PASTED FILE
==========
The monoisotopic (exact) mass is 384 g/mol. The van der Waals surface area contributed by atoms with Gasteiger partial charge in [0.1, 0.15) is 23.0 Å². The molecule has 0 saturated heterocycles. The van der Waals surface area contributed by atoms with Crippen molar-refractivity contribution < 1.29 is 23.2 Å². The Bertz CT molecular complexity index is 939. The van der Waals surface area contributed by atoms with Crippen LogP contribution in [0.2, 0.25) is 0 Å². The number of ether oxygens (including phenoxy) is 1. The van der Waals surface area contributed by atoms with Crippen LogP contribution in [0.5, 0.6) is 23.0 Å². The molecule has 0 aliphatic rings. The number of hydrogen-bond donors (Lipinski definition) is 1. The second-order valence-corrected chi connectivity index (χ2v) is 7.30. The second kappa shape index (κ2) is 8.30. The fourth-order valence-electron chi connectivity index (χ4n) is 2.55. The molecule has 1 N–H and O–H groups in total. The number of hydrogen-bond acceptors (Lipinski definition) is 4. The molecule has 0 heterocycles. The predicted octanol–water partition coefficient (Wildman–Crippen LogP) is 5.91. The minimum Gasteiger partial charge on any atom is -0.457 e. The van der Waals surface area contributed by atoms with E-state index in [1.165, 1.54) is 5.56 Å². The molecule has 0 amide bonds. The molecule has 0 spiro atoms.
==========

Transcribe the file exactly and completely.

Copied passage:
The monoisotopic (exact) mass is 384 g/mol. The van der Waals surface area contributed by atoms with Gasteiger partial charge in [0.1, 0.15) is 23.0 Å². The molecule has 0 saturated heterocycles. The van der Waals surface area contributed by atoms with Crippen molar-refractivity contribution < 1.29 is 23.2 Å². The Bertz CT molecular complexity index is 939. The van der Waals surface area contributed by atoms with Crippen LogP contribution in [0.2, 0.25) is 0 Å². The number of ether oxygens (including phenoxy) is 1. The van der Waals surface area contributed by atoms with Crippen LogP contribution in [0.5, 0.6) is 23.0 Å². The molecule has 0 aliphatic rings. The number of hydrogen-bond donors (Lipinski definition) is 1. The second-order valence-corrected chi connectivity index (χ2v) is 7.30. The second kappa shape index (κ2) is 8.30. The fourth-order valence-electron chi connectivity index (χ4n) is 2.55. The molecule has 1 N–H and O–H groups in total. The number of hydrogen-bond acceptors (Lipinski definition) is 4. The molecule has 0 heterocycles. The predicted octanol–water partition coefficient (Wildman–Crippen LogP) is 5.91. The minimum Gasteiger partial charge on any atom is -0.457 e. The van der Waals surface area contributed by atoms with E-state index in [1.165, 1.54) is 5.56 Å². The molecule has 0 amide bonds. The molecule has 0 spiro atoms.